Bearing in mind that healthcare law makes the panel's recommendations binding for insurance coverage, members voted for age-specific Hepatitis B recommendations with the caveat that they could further detail them later to ensure vaccinations were covered for those who needed them regardless of age.

Healthy You

If I Had Red Eye

Dr. James Farmer, Assistant Professor of Ophthalmology at Queens University, talks about the common conditions that can cause a red eye and their treatment.

The most popular piece in the New York Times today is an Op-Ed published on Monday by Jennifer Ackerman, “How Not to Fight Colds.” It’s an interesting piece and points out something that a lot of people probably don’t know—it’s the immune system, not the virus itself, that causes the cold’s nasty symptoms. But in my opinion, Ackerman takes her assertions a little too far, in the process confusing multiple aspects of the immune response. While it’s probably true that certain immune responses worsen symptoms once a cold infection has been established, Ackerman also implies that a strong immune system does not help the body stave off infections in the first place. And based on the scientific evidence I’ve been able to find, I don’t think that’s a fair conclusion.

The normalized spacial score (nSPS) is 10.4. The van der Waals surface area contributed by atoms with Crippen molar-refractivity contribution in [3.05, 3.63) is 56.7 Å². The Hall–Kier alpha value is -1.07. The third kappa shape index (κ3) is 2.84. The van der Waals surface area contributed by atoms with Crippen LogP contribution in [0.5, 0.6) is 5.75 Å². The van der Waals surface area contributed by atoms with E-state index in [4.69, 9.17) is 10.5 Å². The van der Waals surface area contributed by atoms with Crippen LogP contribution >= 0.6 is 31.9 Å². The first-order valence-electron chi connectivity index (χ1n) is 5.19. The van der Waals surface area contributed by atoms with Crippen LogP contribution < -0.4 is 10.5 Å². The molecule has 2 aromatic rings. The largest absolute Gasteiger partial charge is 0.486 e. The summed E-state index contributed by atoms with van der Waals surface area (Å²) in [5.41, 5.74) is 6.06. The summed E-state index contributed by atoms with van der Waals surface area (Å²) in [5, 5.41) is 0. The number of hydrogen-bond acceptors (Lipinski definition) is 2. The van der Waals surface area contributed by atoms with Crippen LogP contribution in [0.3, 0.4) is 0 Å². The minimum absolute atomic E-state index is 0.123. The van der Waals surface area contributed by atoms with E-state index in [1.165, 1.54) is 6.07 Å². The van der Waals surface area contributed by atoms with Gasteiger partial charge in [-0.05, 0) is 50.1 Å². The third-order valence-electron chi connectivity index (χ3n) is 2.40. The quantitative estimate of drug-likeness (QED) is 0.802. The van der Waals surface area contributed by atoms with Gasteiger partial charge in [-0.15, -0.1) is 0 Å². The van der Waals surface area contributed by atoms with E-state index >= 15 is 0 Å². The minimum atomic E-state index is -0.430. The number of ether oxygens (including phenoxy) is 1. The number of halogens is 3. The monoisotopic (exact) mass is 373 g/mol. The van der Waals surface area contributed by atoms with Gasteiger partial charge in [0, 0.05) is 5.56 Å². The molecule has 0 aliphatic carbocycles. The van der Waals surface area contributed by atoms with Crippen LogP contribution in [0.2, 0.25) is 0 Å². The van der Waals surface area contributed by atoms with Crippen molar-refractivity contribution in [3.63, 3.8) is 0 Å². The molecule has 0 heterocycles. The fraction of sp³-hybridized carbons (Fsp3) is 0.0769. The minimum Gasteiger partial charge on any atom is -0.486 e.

The immune system is a machine made of many parts. When a virus attempts to invade the body, the innate immune response, a non-specific system that basically throws darts at the intruder, is the first thing that ramps up. If the virus nevertheless manages to set up shop, the adaptive immune response kicks in, which among other things produces the inflammatory molecules that cause cold symptoms as well as the antibodies that protect you against the same cold in the future. So the immune response that initially fights the invading virus isn’t the same one that kicks in once the infection has established its roots. It stands to reason, then, that while some aspects of immunity (particularly adaptive immunity) may well worsen symptoms, other aspects of immunity may not, and may in fact be very important in protecting against infection. Yet Ackerman writes: